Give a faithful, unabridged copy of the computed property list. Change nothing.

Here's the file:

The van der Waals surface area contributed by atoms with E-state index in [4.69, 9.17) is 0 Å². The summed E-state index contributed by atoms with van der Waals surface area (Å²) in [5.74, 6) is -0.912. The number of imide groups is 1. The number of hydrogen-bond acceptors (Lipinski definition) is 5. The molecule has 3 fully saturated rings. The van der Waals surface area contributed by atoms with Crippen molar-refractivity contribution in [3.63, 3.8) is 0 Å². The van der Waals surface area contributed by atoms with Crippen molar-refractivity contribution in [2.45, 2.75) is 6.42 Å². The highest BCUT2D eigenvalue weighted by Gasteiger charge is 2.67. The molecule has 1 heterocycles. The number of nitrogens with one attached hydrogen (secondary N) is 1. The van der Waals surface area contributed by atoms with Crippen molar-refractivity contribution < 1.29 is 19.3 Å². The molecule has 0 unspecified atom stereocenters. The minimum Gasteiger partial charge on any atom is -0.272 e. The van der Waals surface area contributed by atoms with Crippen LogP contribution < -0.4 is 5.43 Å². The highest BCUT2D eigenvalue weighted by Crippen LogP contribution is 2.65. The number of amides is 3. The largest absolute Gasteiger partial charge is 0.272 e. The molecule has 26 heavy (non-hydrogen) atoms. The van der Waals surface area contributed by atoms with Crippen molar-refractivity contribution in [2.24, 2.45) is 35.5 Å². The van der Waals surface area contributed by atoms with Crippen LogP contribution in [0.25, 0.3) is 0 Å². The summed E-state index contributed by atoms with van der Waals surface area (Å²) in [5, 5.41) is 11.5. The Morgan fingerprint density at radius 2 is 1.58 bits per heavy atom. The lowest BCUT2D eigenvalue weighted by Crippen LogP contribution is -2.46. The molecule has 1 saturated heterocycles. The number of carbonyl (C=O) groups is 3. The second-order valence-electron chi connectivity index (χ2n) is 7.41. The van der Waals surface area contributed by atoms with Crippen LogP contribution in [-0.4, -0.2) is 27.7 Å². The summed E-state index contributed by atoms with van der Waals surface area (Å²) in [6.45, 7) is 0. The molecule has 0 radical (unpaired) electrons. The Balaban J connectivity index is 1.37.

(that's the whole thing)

The van der Waals surface area contributed by atoms with E-state index in [4.69, 9.17) is 0 Å². The summed E-state index contributed by atoms with van der Waals surface area (Å²) in [5.74, 6) is -0.912. The number of imide groups is 1. The number of hydrogen-bond acceptors (Lipinski definition) is 5. The molecule has 3 fully saturated rings. The van der Waals surface area contributed by atoms with Crippen molar-refractivity contribution in [3.63, 3.8) is 0 Å². The van der Waals surface area contributed by atoms with Crippen molar-refractivity contribution in [2.45, 2.75) is 6.42 Å². The highest BCUT2D eigenvalue weighted by Gasteiger charge is 2.67. The molecule has 1 heterocycles. The number of nitrogens with one attached hydrogen (secondary N) is 1. The van der Waals surface area contributed by atoms with Crippen molar-refractivity contribution < 1.29 is 19.3 Å². The molecule has 0 unspecified atom stereocenters. The minimum Gasteiger partial charge on any atom is -0.272 e. The van der Waals surface area contributed by atoms with Crippen LogP contribution < -0.4 is 5.43 Å². The highest BCUT2D eigenvalue weighted by Crippen LogP contribution is 2.65. The number of amides is 3. The largest absolute Gasteiger partial charge is 0.272 e. The molecule has 26 heavy (non-hydrogen) atoms. The van der Waals surface area contributed by atoms with Crippen molar-refractivity contribution in [2.24, 2.45) is 35.5 Å². The van der Waals surface area contributed by atoms with Crippen LogP contribution in [0.25, 0.3) is 0 Å². The summed E-state index contributed by atoms with van der Waals surface area (Å²) in [5, 5.41) is 11.5. The Morgan fingerprint density at radius 2 is 1.58 bits per heavy atom. The lowest BCUT2D eigenvalue weighted by Crippen LogP contribution is -2.46. The molecule has 1 saturated heterocycles. The number of carbonyl (C=O) groups is 3. The second-order valence-electron chi connectivity index (χ2n) is 7.41. The van der Waals surface area contributed by atoms with Crippen LogP contribution in [-0.4, -0.2) is 27.7 Å². The summed E-state index contributed by atoms with van der Waals surface area (Å²) in [6.45, 7) is 0. The molecule has 0 radical (unpaired) electrons. The Balaban J connectivity index is 1.37.